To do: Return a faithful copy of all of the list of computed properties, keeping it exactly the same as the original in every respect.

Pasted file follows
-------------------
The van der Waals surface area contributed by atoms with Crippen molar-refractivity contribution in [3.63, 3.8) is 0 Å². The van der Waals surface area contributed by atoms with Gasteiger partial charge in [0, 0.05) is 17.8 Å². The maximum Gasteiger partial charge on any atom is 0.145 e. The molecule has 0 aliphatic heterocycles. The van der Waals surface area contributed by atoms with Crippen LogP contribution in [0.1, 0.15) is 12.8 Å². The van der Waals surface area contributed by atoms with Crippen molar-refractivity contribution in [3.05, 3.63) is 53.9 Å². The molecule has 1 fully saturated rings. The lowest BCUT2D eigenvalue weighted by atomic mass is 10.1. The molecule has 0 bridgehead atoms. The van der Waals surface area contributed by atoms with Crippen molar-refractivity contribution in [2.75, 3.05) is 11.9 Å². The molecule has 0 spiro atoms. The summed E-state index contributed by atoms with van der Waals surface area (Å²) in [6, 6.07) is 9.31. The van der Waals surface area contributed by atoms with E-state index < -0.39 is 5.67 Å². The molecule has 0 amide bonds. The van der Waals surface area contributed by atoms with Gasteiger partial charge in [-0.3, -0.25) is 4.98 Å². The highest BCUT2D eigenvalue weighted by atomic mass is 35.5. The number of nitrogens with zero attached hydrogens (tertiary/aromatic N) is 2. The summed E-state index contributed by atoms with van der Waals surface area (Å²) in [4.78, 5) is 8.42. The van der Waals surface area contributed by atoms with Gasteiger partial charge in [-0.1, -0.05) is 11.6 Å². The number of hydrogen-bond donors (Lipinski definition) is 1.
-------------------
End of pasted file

The van der Waals surface area contributed by atoms with Crippen molar-refractivity contribution in [3.63, 3.8) is 0 Å². The van der Waals surface area contributed by atoms with Gasteiger partial charge in [0, 0.05) is 17.8 Å². The maximum Gasteiger partial charge on any atom is 0.145 e. The molecule has 0 aliphatic heterocycles. The van der Waals surface area contributed by atoms with Crippen LogP contribution in [0.1, 0.15) is 12.8 Å². The van der Waals surface area contributed by atoms with Crippen molar-refractivity contribution in [3.05, 3.63) is 53.9 Å². The molecule has 1 fully saturated rings. The lowest BCUT2D eigenvalue weighted by atomic mass is 10.1. The molecule has 0 bridgehead atoms. The van der Waals surface area contributed by atoms with Crippen molar-refractivity contribution in [2.75, 3.05) is 11.9 Å². The molecule has 0 spiro atoms. The summed E-state index contributed by atoms with van der Waals surface area (Å²) in [6, 6.07) is 9.31. The van der Waals surface area contributed by atoms with E-state index < -0.39 is 5.67 Å². The molecule has 0 amide bonds. The van der Waals surface area contributed by atoms with Gasteiger partial charge in [-0.3, -0.25) is 4.98 Å². The highest BCUT2D eigenvalue weighted by atomic mass is 35.5. The number of nitrogens with zero attached hydrogens (tertiary/aromatic N) is 2. The summed E-state index contributed by atoms with van der Waals surface area (Å²) in [4.78, 5) is 8.42. The van der Waals surface area contributed by atoms with Gasteiger partial charge in [-0.1, -0.05) is 11.6 Å². The number of hydrogen-bond donors (Lipinski definition) is 1.